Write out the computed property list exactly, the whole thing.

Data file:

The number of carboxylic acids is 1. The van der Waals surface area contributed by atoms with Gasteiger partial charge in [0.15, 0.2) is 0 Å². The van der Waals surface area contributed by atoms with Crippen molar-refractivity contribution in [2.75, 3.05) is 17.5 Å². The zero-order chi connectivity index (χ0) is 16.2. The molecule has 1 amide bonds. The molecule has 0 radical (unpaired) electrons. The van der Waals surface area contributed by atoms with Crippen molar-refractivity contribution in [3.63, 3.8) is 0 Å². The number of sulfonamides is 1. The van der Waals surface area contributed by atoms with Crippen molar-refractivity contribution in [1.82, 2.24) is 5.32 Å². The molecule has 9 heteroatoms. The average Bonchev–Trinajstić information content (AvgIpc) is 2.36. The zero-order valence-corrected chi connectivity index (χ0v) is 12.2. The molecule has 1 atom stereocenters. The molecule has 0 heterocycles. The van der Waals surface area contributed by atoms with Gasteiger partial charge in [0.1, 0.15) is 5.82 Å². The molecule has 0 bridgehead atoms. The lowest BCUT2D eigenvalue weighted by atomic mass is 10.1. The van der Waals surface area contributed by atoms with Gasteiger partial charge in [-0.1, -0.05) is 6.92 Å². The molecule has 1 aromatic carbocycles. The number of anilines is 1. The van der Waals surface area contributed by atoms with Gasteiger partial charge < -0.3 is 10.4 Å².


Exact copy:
The number of carboxylic acids is 1. The van der Waals surface area contributed by atoms with Gasteiger partial charge in [0.15, 0.2) is 0 Å². The van der Waals surface area contributed by atoms with Crippen molar-refractivity contribution in [2.75, 3.05) is 17.5 Å². The zero-order chi connectivity index (χ0) is 16.2. The molecule has 1 amide bonds. The molecule has 0 radical (unpaired) electrons. The van der Waals surface area contributed by atoms with Crippen molar-refractivity contribution in [3.63, 3.8) is 0 Å². The number of sulfonamides is 1. The van der Waals surface area contributed by atoms with Crippen molar-refractivity contribution in [1.82, 2.24) is 5.32 Å². The molecule has 9 heteroatoms. The average Bonchev–Trinajstić information content (AvgIpc) is 2.36. The zero-order valence-corrected chi connectivity index (χ0v) is 12.2. The molecule has 1 atom stereocenters. The molecule has 0 heterocycles. The van der Waals surface area contributed by atoms with Gasteiger partial charge in [0.1, 0.15) is 5.82 Å². The molecule has 0 bridgehead atoms. The lowest BCUT2D eigenvalue weighted by atomic mass is 10.1. The van der Waals surface area contributed by atoms with Gasteiger partial charge in [-0.1, -0.05) is 6.92 Å². The molecule has 1 aromatic carbocycles. The number of anilines is 1. The van der Waals surface area contributed by atoms with Gasteiger partial charge < -0.3 is 10.4 Å².